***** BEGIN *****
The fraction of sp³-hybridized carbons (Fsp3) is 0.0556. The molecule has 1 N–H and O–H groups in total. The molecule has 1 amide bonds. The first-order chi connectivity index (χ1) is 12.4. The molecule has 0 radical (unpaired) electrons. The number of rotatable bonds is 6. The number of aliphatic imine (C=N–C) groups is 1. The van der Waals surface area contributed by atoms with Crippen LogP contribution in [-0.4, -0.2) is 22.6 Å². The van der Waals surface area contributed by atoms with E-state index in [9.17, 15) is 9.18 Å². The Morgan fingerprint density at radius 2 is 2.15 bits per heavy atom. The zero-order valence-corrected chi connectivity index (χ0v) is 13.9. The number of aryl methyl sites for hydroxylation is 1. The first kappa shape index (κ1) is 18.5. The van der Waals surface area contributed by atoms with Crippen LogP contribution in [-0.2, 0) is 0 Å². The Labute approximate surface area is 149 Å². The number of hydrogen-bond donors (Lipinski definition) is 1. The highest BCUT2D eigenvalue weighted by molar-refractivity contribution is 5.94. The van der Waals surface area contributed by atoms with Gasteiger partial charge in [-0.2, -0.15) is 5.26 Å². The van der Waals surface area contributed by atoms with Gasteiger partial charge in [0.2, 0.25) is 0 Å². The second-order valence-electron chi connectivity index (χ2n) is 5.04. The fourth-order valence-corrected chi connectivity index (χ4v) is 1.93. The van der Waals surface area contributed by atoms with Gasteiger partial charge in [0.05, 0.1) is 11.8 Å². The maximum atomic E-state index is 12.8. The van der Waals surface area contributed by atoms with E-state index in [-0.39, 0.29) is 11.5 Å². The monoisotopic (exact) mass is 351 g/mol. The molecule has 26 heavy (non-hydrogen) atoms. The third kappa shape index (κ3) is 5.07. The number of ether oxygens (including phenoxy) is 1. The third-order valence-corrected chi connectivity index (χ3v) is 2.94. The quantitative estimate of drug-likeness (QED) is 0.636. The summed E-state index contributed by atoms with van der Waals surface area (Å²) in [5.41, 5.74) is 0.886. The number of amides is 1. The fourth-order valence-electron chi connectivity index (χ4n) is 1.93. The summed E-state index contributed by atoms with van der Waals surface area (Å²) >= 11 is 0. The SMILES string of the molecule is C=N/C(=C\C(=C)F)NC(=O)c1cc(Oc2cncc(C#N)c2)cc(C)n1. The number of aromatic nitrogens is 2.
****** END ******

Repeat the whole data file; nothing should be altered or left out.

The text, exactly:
The fraction of sp³-hybridized carbons (Fsp3) is 0.0556. The molecule has 1 N–H and O–H groups in total. The molecule has 1 amide bonds. The first-order chi connectivity index (χ1) is 12.4. The molecule has 0 radical (unpaired) electrons. The number of rotatable bonds is 6. The number of aliphatic imine (C=N–C) groups is 1. The van der Waals surface area contributed by atoms with Crippen LogP contribution in [-0.4, -0.2) is 22.6 Å². The van der Waals surface area contributed by atoms with E-state index in [9.17, 15) is 9.18 Å². The Morgan fingerprint density at radius 2 is 2.15 bits per heavy atom. The zero-order valence-corrected chi connectivity index (χ0v) is 13.9. The number of aryl methyl sites for hydroxylation is 1. The first kappa shape index (κ1) is 18.5. The van der Waals surface area contributed by atoms with Crippen LogP contribution in [-0.2, 0) is 0 Å². The Labute approximate surface area is 149 Å². The number of hydrogen-bond donors (Lipinski definition) is 1. The highest BCUT2D eigenvalue weighted by molar-refractivity contribution is 5.94. The van der Waals surface area contributed by atoms with Gasteiger partial charge in [-0.2, -0.15) is 5.26 Å². The van der Waals surface area contributed by atoms with Gasteiger partial charge in [0.2, 0.25) is 0 Å². The second-order valence-electron chi connectivity index (χ2n) is 5.04. The fourth-order valence-corrected chi connectivity index (χ4v) is 1.93. The van der Waals surface area contributed by atoms with Gasteiger partial charge in [0.05, 0.1) is 11.8 Å². The maximum atomic E-state index is 12.8. The van der Waals surface area contributed by atoms with E-state index in [-0.39, 0.29) is 11.5 Å². The monoisotopic (exact) mass is 351 g/mol. The molecule has 26 heavy (non-hydrogen) atoms. The third kappa shape index (κ3) is 5.07. The number of ether oxygens (including phenoxy) is 1. The third-order valence-corrected chi connectivity index (χ3v) is 2.94. The quantitative estimate of drug-likeness (QED) is 0.636. The summed E-state index contributed by atoms with van der Waals surface area (Å²) in [5.41, 5.74) is 0.886. The number of amides is 1. The fourth-order valence-electron chi connectivity index (χ4n) is 1.93. The summed E-state index contributed by atoms with van der Waals surface area (Å²) >= 11 is 0. The SMILES string of the molecule is C=N/C(=C\C(=C)F)NC(=O)c1cc(Oc2cncc(C#N)c2)cc(C)n1. The number of aromatic nitrogens is 2.